Yesterday, report Brent Zwerneman dropped a bombshell story in the Houston Chronicle that has the college football world in a frenzy - the two blue bloods of the Big 12, Texas Longhorns and Oklahoma Sooners have reached out to the SEC about joining the conference and leaving the Big 12 behind.
At first this could be described as nothing more than your usual summer realignment story that is needed to drum up headlines and clicks but when SEC Commissioner Greg Sankey basically refused to even talk about it, everyone’s spidey senses quickly perked up as that was an usual omission.
SEC commissioner Greg Sankey to @247Sports on report of Oklahoma and Texas interested in joining SEC: “I’m here to talk about the 2021 season.”— Brandon Marcello (@bmarcello) July 21, 2021
The fact that Sankey specifically only mentioned the 2021 season caught everyone’s eyes and the rumor mill began to churn. Now, you could then immediately say that perhaps it was bad reporting or even just quick fingers that got us into this but now Oklahoma Sooners released a statement that also was a cryptic denial and didn’t refute the story.
Oklahoma statement on report of Sooners & Texas interest in joining SEC: "The college athletics landscape is shifting constantly. We don’t address every anonymous rumor."— Brett McMurphy (@Brett_McMurphy) July 21, 2021
Quick recap - exclusive story in a Houston paper leads to the SEC commissioner issuing a non-denial about this upcoming football season and then one of the two schools in questions releases a non-denial in response. Where there is smoke, there’s fire and this was a raging inferno.
Now that the fire was burning, the news has begun to quickly come in. Reports surfaced that Texas may inform the Big 12 of their intent to leave as early as next week, as reported by a Rivals article.
Orangebloods publisher Geoff Ketchum and I have checked in with multiple sources on Wednesday and asked about Texas’ desire to leave the Big 12 and join the SEC.
Texas and Oklahoma are ready to make that move.
A high-level university official informed Orangebloods the expectation is that Texas and Oklahoma would inform the Big 12 as early as next week that both schools intend to decline on extending the existing set of media rights. The contract expires in 2025.
A kicker is that this appears to be breaking up with your old girlfriend before making sure the new girl really wants you, as reports are surfacing that both will inform the Big 12 of their intent and then ask the SEC if they can join. You have to assume its just a formality but still -
In a nutshell that is all we know at this point, but from everywhere we can see, this has real legs and is definitely the next round of realignment. The reasons appear to be simple, the newest version of the college football playoffs is likely to be 12 teams and will feature 6 at-large teams. Those at large teams are going to feature at least 3, possibly 4 SEC teams so right now the teams that want a championship are vying to get into the SEC for those championships.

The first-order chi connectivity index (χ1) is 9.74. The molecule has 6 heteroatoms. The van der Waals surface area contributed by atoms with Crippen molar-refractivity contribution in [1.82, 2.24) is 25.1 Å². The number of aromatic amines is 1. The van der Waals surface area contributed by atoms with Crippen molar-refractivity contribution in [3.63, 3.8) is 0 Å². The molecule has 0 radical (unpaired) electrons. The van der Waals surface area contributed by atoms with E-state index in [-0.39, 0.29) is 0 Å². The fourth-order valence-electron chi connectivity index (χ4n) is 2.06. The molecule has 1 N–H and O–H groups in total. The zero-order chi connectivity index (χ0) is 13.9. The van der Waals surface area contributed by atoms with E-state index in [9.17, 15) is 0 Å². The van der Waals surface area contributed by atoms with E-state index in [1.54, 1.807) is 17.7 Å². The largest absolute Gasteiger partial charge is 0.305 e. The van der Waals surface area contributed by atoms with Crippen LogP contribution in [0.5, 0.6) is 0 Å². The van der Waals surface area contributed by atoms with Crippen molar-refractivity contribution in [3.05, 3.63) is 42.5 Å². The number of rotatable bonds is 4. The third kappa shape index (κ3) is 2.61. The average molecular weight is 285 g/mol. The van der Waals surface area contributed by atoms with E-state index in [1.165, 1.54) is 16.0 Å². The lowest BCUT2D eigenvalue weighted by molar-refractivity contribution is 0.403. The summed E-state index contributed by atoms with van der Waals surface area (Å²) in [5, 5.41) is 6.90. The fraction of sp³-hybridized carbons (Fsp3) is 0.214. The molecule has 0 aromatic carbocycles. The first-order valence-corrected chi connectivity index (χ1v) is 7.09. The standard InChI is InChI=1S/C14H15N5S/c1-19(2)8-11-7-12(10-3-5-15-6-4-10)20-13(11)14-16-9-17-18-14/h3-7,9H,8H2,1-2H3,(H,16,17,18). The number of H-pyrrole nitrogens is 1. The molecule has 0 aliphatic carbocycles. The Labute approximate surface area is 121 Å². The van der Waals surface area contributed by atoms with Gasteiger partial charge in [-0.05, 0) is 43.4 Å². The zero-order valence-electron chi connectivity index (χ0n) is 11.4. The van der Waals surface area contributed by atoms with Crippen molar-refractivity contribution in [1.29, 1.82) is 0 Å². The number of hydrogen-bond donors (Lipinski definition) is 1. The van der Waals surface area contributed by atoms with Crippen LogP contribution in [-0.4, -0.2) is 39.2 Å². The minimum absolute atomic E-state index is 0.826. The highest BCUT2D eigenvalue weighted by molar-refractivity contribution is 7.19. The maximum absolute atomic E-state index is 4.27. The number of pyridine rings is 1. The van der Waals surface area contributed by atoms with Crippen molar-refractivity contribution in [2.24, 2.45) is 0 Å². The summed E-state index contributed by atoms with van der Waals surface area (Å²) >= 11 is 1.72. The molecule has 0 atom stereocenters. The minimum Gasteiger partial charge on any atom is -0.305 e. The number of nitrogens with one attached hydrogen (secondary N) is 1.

That leaves West Virginia and the rest of the Big 12 in scramble mode. With the addition of Texas and Oklahoma, the SEC would now be at 16 teams and 16 seems to be the magical number for conferences. The ACC, which is has 14 plus Notre Dame, would likely consume Notre Dame and then add one more piece to get them to 16. The Big Ten which also has 14, will likely add two. The Pac-12 would likely add 4.
If the rumors are true about Texas and Oklahoma, which by all account they appear to be, West Virginia Mountaineers needs to do everything possible to get into the ACC. Forget the past, forget what has been said, West Virginia needs to get into the ACC.
As we continue to monitor this situation, rumors are flying and things are beginning to heat up. First came an ESPN article that mentioned the Sooners and Longhorns could make a move in “a few weeks”.
According to the Austin American-Statesman, a Big 12 source believes the talks between the SEC and the two pioneer members of the Big 12 have been ongoing for at least 6 months. The same source indicated that a move between the two schools could happen in a matter of weeks. As of the time of that report, the schools had not explicitly expressed a desire to leave to the Big 12.
ESPN reported Thursday that both Texas and Oklahoma would likely owe the Big 12 upward of $76 million apiece to buy out the remainder of their grant of media rights agreement, which runs until 2025. A new agreement with the SEC, however, would likely make that price tag easily affordable for the two powerhouse programs.
Now a CBS Report has come out indicating that the two schools are likely to make their declaration in the next couple of days (24-48 hours)
“I’m not saying it’s 100%, but it’s close to it in terms of being a done deal,” a Big 12 source intimately involved in the process told CBS Sports.
“It could be as soon as 24-48 hours and as long as two weeks before we have any clarity in terms of timing,” said the source in reference to when Texas and Oklahoma would expect to formally join the SEC.
If the programs were to effort an SEC debut in 2022, each could owe up to $80 million to the Big 12 as a penalty for leaving before the current TV rights contract expires after the 2024-25 season. That total equals the combined revenue distribution per school of the last two years.